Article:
Sunday, October 1, 2017

Intergenerational Transmission of Trauma

We often hear that certain things, such as cocaine addiction or violent behavior, are inherited. Then there is the fascinating idea of epigenetics which, reminiscent of Lamarck, indicates that behavior can change genetic expression and can then be passed down in the genes. What seems to go under-emphasized outside psychological psychoanalytic circles is the intergenerational transmission of trauma, particularly relational (attachment) trauma. Schore puts intergenerational transmission of trauma like this: “...the infant is matching the rhythmic structures of the mother’s dysregulated arousal states.”

While two excellent, long-term studies have shown that violent behavior needs both the genetic vulnerability and the environmental exposure to violence in the home (the latter which is also a relational trauma, the relational trauma of a parent not seeing the child’s feelings, not regulating the child’s feelings, etc), why is it not also likely that drug addiction is not simply a genetic vulnerability but also a way of regulating one’s emotions? The addicted parent could not be sufficiently present to recognize, attune and regulate the child’s emotions and thus that child grows up with its own dysregulation, perhaps later likewise finding some soothing from substances. This dysregulation is not simply genetic. It is an intergenerational transmission of trauma, just like with a child who is sexually abused and unprotected and un-comforted, maybe even un-validated in her experience and pain, who grows up and becomes unable to protect her own child from sexual abuse.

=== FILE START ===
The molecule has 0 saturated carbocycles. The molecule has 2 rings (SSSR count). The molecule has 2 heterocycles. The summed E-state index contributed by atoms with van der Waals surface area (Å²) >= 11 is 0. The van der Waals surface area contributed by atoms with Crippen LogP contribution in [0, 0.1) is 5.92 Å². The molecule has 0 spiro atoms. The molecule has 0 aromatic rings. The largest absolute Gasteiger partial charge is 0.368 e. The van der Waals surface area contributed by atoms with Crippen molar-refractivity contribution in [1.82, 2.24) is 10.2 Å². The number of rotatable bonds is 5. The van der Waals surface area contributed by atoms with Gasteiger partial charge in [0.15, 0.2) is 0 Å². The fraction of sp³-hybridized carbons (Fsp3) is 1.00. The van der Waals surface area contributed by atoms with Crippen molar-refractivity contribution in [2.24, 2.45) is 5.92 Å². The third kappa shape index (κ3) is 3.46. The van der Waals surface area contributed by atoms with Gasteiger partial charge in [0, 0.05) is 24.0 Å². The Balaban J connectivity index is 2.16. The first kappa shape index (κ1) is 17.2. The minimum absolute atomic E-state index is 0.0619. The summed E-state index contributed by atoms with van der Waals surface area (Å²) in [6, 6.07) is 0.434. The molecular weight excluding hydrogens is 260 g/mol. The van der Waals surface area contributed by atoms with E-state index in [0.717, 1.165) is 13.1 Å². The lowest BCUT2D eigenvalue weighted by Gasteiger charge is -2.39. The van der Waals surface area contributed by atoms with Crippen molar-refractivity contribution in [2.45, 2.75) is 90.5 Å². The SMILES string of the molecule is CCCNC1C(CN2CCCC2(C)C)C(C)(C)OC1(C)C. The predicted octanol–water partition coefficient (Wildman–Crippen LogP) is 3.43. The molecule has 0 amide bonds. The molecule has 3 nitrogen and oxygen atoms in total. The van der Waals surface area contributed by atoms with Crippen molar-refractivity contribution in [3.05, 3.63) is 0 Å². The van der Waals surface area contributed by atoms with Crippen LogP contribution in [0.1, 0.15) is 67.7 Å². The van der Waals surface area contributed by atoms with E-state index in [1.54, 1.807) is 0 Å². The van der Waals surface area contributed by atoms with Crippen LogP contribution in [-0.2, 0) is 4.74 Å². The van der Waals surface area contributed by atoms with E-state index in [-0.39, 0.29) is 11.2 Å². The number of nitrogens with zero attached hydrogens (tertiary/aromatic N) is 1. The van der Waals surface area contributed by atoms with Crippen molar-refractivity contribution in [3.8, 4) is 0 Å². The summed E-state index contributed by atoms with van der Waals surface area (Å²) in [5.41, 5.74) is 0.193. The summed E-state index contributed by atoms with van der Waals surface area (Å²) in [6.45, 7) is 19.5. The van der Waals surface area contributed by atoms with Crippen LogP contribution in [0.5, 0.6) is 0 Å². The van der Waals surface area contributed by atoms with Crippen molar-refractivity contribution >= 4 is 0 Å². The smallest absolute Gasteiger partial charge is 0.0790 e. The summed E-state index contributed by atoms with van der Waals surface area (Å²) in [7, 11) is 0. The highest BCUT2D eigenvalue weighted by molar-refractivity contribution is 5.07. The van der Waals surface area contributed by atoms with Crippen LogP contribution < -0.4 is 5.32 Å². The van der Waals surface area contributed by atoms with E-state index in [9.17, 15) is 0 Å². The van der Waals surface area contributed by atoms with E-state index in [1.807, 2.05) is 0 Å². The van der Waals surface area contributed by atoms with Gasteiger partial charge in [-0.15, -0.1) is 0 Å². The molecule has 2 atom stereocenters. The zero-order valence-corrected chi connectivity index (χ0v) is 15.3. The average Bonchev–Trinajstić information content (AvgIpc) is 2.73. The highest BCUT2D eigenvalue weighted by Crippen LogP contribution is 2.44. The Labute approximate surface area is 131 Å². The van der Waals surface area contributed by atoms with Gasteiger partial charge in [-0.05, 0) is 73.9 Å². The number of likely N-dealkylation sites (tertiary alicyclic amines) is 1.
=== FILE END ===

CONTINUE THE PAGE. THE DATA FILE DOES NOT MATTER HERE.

A parent’s dissociated states from unbearable affect can create a dissociation in her infant (and disorganized attachment). The infant is then at risk for “a lack of integration of sensorimotor experiences, reactions, and functions” as seen in the common sequelae of somatic disorders (such as pelvic pain, fibromyalgia, migraines) resulting from childhood sexual abuse. Does one then say that sexual abuse of children is inherited? Not usually. Perhaps other behaviors, such as substance abuse, and even anxiety and depression, show up in the next generation and the generation after that because a parent who is not present (drunk, dissociated, anxious, or depressed) transmits these same self states to the infant, right brain to right brain.

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